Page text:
Moths of North Carolina
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199 NC Records

Dyspteris abortivaria (Herrich-Schäffer, [1855]) - Badwing Moth



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Taxonomy
Superfamily: Geometroidea Family: GeometridaeSubfamily: LarentiinaeTribe: LobophoriniP3 Number: 910489.00 MONA Number: 7648.00
Comments: A genus of some 22 species; mostly neotropical but with a single species in the US, which occurs throughout North Carolina.
Species Status: Specimens from North Carolina have been barcoded as have many from other places around the country. There is enough heterogeneity in the results to warrent further studies to look for sibling species. One sample from Carteret County differs by more than 2% from most other individuals and a sample from Florida seem outlying as well, although the two are not the same. In Costa Rica -- covering an area about the territorial size of West Virginia -- there are approximately 14 separate species by barcodes, most of them distinct but without names.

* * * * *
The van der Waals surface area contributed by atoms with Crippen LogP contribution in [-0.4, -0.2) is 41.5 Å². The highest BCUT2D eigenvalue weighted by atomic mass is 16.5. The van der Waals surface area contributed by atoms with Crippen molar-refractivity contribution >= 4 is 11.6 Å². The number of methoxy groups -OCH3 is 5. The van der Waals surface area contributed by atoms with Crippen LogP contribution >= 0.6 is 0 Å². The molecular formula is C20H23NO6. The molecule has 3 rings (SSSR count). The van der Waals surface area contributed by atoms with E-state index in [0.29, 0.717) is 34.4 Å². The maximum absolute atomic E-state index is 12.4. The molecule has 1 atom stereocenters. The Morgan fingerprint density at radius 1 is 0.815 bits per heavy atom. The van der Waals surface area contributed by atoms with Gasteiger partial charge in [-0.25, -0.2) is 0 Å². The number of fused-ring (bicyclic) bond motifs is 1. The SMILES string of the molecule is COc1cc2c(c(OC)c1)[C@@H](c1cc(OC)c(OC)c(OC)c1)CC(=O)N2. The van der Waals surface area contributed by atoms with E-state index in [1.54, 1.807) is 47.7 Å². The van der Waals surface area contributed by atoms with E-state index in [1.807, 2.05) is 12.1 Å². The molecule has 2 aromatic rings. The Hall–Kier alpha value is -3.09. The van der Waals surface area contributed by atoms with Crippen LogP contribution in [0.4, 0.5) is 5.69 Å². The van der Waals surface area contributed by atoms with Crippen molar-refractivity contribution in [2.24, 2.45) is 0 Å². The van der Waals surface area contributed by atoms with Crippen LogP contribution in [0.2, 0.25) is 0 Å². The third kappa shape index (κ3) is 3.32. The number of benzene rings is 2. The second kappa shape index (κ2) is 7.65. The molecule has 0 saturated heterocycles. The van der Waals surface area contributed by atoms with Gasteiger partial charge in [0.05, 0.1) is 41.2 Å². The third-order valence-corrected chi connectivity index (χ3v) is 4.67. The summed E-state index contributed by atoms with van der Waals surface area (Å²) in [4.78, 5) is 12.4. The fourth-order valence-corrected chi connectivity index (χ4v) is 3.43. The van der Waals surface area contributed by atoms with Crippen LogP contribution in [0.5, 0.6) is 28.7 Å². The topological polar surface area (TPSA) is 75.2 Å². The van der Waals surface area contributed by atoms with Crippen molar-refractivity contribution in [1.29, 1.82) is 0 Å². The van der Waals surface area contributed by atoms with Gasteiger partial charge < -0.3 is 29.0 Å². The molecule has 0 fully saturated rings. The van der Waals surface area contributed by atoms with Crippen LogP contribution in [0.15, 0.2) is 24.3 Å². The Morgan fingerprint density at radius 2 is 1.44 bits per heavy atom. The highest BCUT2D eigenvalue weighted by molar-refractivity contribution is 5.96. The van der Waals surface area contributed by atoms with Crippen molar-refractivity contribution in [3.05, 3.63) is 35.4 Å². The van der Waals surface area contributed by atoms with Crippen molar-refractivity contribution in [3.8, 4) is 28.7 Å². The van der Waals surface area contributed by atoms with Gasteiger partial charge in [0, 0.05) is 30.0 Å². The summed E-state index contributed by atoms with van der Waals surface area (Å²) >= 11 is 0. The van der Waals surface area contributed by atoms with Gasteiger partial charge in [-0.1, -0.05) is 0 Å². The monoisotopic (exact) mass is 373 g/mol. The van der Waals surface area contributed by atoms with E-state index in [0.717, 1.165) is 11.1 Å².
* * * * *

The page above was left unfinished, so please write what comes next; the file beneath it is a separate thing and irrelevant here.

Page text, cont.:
Identification
Field Guide Descriptions: Covell (1984); Beadle and Leckie (2012)Online Photographs: MPG, BugGuide, iNaturalist, Google, BAMONA, GBIF, BOLDTechnical Description, Adults: Forbes (1948)Technical Description, Immature Stages: Wagner et al. (2001)                                                                                 
Adult Markings: The green color is unique, as is the reduction in the hindwings. Numerous Nemorines are greenish but none have the almost aquamarine color of this species. Sexes are similar.
Wingspan: 28 mm (Forbes, 1948)
Adult Structural Features: Both males and females have distinct genitalia with a number of unusual characters which should verify the species in cases where there is doubt. Males have pectinate antennae with extremely long branches.
Structural photos
Adult ID Requirements: Identifiable from good quality photos of unworn specimens.